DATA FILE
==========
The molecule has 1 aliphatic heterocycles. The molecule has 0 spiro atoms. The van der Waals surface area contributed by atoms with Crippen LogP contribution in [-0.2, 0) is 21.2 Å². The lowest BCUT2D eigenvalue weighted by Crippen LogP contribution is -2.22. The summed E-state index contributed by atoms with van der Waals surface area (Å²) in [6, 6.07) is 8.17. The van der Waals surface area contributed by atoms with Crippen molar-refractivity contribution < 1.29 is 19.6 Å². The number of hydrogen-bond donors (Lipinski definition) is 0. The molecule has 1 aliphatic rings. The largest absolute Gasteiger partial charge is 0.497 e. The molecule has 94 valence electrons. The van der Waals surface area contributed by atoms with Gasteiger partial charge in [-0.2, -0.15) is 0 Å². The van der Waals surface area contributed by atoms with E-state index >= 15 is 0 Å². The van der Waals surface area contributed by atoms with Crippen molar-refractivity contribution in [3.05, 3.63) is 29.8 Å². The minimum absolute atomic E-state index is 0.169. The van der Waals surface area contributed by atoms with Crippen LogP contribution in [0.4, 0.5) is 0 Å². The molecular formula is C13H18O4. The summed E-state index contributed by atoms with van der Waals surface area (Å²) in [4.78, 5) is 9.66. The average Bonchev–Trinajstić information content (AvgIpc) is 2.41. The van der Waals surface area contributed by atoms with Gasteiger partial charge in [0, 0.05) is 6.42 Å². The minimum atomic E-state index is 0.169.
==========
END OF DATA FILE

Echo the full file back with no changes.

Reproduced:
The molecule has 1 aliphatic heterocycles. The molecule has 0 spiro atoms. The van der Waals surface area contributed by atoms with Crippen LogP contribution in [-0.2, 0) is 21.2 Å². The lowest BCUT2D eigenvalue weighted by Crippen LogP contribution is -2.22. The summed E-state index contributed by atoms with van der Waals surface area (Å²) in [6, 6.07) is 8.17. The van der Waals surface area contributed by atoms with Crippen molar-refractivity contribution < 1.29 is 19.6 Å². The number of hydrogen-bond donors (Lipinski definition) is 0. The molecule has 1 aliphatic rings. The largest absolute Gasteiger partial charge is 0.497 e. The molecule has 94 valence electrons. The van der Waals surface area contributed by atoms with Gasteiger partial charge in [-0.2, -0.15) is 0 Å². The van der Waals surface area contributed by atoms with E-state index >= 15 is 0 Å². The van der Waals surface area contributed by atoms with Crippen molar-refractivity contribution in [3.05, 3.63) is 29.8 Å². The minimum absolute atomic E-state index is 0.169. The van der Waals surface area contributed by atoms with Crippen LogP contribution in [0.4, 0.5) is 0 Å². The molecular formula is C13H18O4. The summed E-state index contributed by atoms with van der Waals surface area (Å²) in [4.78, 5) is 9.66. The average Bonchev–Trinajstić information content (AvgIpc) is 2.41. The van der Waals surface area contributed by atoms with Gasteiger partial charge in [0, 0.05) is 6.42 Å². The minimum atomic E-state index is 0.169.